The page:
New & Noteworthy

November 2, 2009

That Infernal Little Cuban Republic: The United States and the Cuban Revolution by Lars Schoultz, University of North Carolina Press (2009), 760 pp., $35 (hardcover)

This ambitious, 14-chapter tome aims to analyze half a century’s worth of U.S.-Cuban relations since the 1959 revolution. As indicated by the book’s title—quoting an irritated Theodore Roosevelt in 1906—a recurring theme in this history is exasperation on the U.S side. Exasperation, that is, at Cubans’ stubborn and continual insistence on their right to national self-determination, despite Washington’s best efforts. In short, Schoultz argues that a triad of interests lies behind the embargo—economic (protecting investors, at least at first), military (responding to U.S. defense managers), and political (courting Florida voters).

But that is not all. A neocolonial ideology of the civilizing mission has powerfully shaped official U.S. attitudes toward Cuba, and continues to do so today, though it is now phrased in the language of protecting human rights. Meanwhile, the constraints of opportunity cost that impinge even superpowers, and the moderation inherent to foreign-policy realism, Schoultz argues, have prevented an outright military overthrow of the Cuban government. This has left only the option of an economic embargo to “pinch their nuts,” in Lyndon Johnson’s mellifluous phrase. The result: a near half-century of “one of the most unproductive policies in the history of U.S. foreign relations.”

From Rainforest to Cane Field in Cuba: An Environmental History Since 1492 by Reinaldo Funes Monzote, translated by Alex Martin, University of North Carolina Press (2008), 384 pp., $24.95 (paperback)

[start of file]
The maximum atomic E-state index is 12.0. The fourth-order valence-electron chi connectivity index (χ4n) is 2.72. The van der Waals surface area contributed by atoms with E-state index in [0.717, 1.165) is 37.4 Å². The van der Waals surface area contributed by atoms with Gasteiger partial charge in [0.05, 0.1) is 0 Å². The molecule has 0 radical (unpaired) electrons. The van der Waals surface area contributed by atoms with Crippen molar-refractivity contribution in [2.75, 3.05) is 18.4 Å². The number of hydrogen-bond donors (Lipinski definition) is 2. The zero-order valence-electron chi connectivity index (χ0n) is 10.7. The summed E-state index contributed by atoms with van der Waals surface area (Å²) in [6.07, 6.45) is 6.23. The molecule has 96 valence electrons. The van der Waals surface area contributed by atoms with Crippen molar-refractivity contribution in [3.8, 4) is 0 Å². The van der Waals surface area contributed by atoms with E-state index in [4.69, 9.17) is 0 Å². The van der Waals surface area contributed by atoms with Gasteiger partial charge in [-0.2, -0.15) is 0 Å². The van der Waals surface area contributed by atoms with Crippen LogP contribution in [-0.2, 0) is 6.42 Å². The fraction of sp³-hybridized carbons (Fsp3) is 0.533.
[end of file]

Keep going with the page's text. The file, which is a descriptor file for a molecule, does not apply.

In less than a century and a half, the island of Cuba was near totally deforested. The process began in the early 19th century, when the Spanish colonial authorities granted landowners unrestricted freedom to cut down trees in order to make way for sugar plantations. Deforestation then accelerated after independence, when U.S. sugar capital began arriving en masse, bringing with it new industrial methods. At its apex, the Cuban sugar industry would occupy four fifths of the island’s territory.

Funes Monzote narrates this history, framing it as one of conflict between not only sugar and rainforest but also between vested interests. In the colonial era, for example, the Spanish navy and shipbuilders opposed clear-cutting, since they relied on well-managed and conserved forests to supply them with raw material. Plantation owners, in contrast, thrived on tearing down forests, building mills with the timber, and enjoying the fertile soil leftover. The latter carried the day, of course, and the deleterious results were evident almost immediately to contemporary commentators. This itself was a sign, the author maintains, that the dangers of the Cuban landscape’s radical transformation “were not a remote possibility but rather a reality to which the main beneficiaries of commercial agriculture paid scant attention.”

Cuba in the American Imagination: Metaphor and the Imperial Ethos by Louis A. Pérez Jr., University of North Carolina Press, 2008, 333 pp., $34.95 (hardcover)

In this latest addition to an oeuvre of some 15 books, Pérez traces the history of the United States’ imperial imaginings of Cuba as expressed in metaphor. While drawing on theoretical sources in sociolinguistics, cognitive psychology, and philosophy, Pérez assembles a rich archive of U.S. representations of Cuba, both textual and visual. For more than a century, Pérez maintains, metaphors have expressed and constituted a “singular objective” in the United States with regard to Cuba: control of the island. The metaphors of control are many—racialized and gendered, infantilizing and “providential,” and many of them date to the crucial era of the 1898 war.

Pérez tracks the shifting status of these metaphors over the history of U.S.-Cuban relations. Perhaps the most common metaphor was Cuba-as-child, which sustained U.S. imaginings during the 20th century’s era of colonial tutelage, until Cuba-as-playground began to compete for metaphorical dominance. After 1959, these metaphors lost their efficacy and, especially following Castro’s alliance with the Soviet Union, Cuba came to be understood as a totalitarian threat. Today, the study of Cuba’s “transition”—in which North Americans plan “the future of Cuba without the participation of any of the 11 million people who [live] on the island”—confirms the tenacity of the worldview Pérez describes.


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